10. I think it was Donald who said 'no amount of training will make a young dog an old dog' a nd those are, truly, words to live by. My youngest is now a little over 2. He's not a puppy anymore, but he's still a Baby Dog and will be for another year or two, I think.
  11. I think a lot of his misbehavior likely stems from inconsistency, lack of clarity, and generally frustration caused by both. I also think border collies tend to be very sensitive and pick up on the emotional states of their owners pretty well and to be impacted by them and you admitted you have been, and are, miserable. I don't think that's an ideal situation for YOU or the dog. It isn't that I think BCs need a farm - I live in a suburb with a BC and a BC X ACD and it's fine - but I do think that there is altogether too much stigma in life about rehoming dogs when the fit isn't right. I think a lot of your post reads like you're super frustrated and don't particularly like your dog. You got blind-sided and said in your original post you feel like you made a mistake and weren't prepared and you know what? That's okay. It's okay if you want to work on it and make it better - in which case I recommend a professional training done regularly with both of you, and regular training at home as well as a pretty predictable routine and structure. Also a lot of involvement in your daily life and a lot of clarity. They are, for all their intelligence, not always the easiest dogs for people to train because they're not particularly 'forgiving' of mistakes or inconsistencies. They also very much tend to not need exercise so much as to be, like Flora said, a hobby that you spend lots of your free time and money on. It's also okay if you just plain don't. I'd rather see a dog rehomed than everyone be frustrated with each other, and unhappy, for 15 years.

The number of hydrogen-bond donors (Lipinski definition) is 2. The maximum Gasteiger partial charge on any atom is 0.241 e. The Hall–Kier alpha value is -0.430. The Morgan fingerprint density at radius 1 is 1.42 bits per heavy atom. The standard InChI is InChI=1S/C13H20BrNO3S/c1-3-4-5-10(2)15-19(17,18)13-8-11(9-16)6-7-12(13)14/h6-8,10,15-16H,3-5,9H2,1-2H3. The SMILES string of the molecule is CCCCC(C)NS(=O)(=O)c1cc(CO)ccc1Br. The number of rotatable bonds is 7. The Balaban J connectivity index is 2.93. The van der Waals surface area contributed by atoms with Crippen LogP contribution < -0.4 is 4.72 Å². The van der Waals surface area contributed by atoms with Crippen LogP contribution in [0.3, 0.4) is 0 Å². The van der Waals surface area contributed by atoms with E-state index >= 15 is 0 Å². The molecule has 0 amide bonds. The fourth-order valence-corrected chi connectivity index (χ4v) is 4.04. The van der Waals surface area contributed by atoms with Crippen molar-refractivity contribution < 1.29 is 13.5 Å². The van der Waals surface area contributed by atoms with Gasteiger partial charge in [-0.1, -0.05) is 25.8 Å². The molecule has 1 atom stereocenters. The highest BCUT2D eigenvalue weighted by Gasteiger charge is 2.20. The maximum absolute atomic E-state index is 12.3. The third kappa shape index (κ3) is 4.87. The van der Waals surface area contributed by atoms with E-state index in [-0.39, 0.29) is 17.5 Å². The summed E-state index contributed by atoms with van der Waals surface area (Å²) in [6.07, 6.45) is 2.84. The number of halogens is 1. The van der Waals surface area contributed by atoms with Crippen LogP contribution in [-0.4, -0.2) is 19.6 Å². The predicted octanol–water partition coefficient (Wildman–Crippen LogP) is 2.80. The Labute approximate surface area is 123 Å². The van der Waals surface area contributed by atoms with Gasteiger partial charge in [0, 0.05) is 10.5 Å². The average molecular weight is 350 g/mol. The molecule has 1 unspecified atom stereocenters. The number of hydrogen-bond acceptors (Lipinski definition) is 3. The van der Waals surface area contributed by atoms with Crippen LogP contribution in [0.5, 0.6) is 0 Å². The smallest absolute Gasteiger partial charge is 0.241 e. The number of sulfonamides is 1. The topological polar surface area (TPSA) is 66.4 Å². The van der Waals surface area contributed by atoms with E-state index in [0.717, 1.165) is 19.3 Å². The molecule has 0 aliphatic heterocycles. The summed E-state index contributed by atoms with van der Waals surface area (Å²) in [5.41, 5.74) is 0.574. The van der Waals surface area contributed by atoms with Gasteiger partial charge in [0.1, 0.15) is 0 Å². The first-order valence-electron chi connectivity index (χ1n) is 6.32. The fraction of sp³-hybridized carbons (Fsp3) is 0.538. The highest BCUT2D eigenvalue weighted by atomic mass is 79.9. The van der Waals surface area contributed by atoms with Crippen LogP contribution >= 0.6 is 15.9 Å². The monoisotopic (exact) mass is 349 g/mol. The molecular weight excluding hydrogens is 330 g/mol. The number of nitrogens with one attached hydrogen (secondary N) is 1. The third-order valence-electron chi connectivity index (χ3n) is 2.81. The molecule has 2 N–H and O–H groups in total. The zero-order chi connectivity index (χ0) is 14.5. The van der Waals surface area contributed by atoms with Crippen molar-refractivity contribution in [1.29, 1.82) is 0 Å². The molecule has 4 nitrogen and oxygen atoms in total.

12. This may make you angry, but: The dog's got no major issues beyond being a 6 month old BC in a home that's a really bad fit. You admit you're miserable. The dog certainly seems miserable. Why not rehome him to someone who is better equipped to handle a border collie (ie: experienced in training and will involve the dog in their daily life in the way a bc needs). And if you don't want to do that, please bring a professional, rewards based, trainer onboard and keep them involved in training, classes, and activities and behavioral modifications for a long time.
  13. So I super need to teach him about rear crosses at, rather than before, obstacles - and I realized I hadn't during this course (the source of all that spinning), but he is definitely getting more confident and obstacle focused.
  14. Are what happen as you're leaving the course, after the run is over. We have a whole list of things to work on skills wise, because course designs have changed as judges start making their own in NADAC (it's cool!) and I was feeling a little frustrated and overwhelmed. Then I accidentally watched the very end of my videos. I stopped picking apart the agility mistakes and looked at my dogs. We're gonna be all right. All of us. The important thing's there - relationship and connection.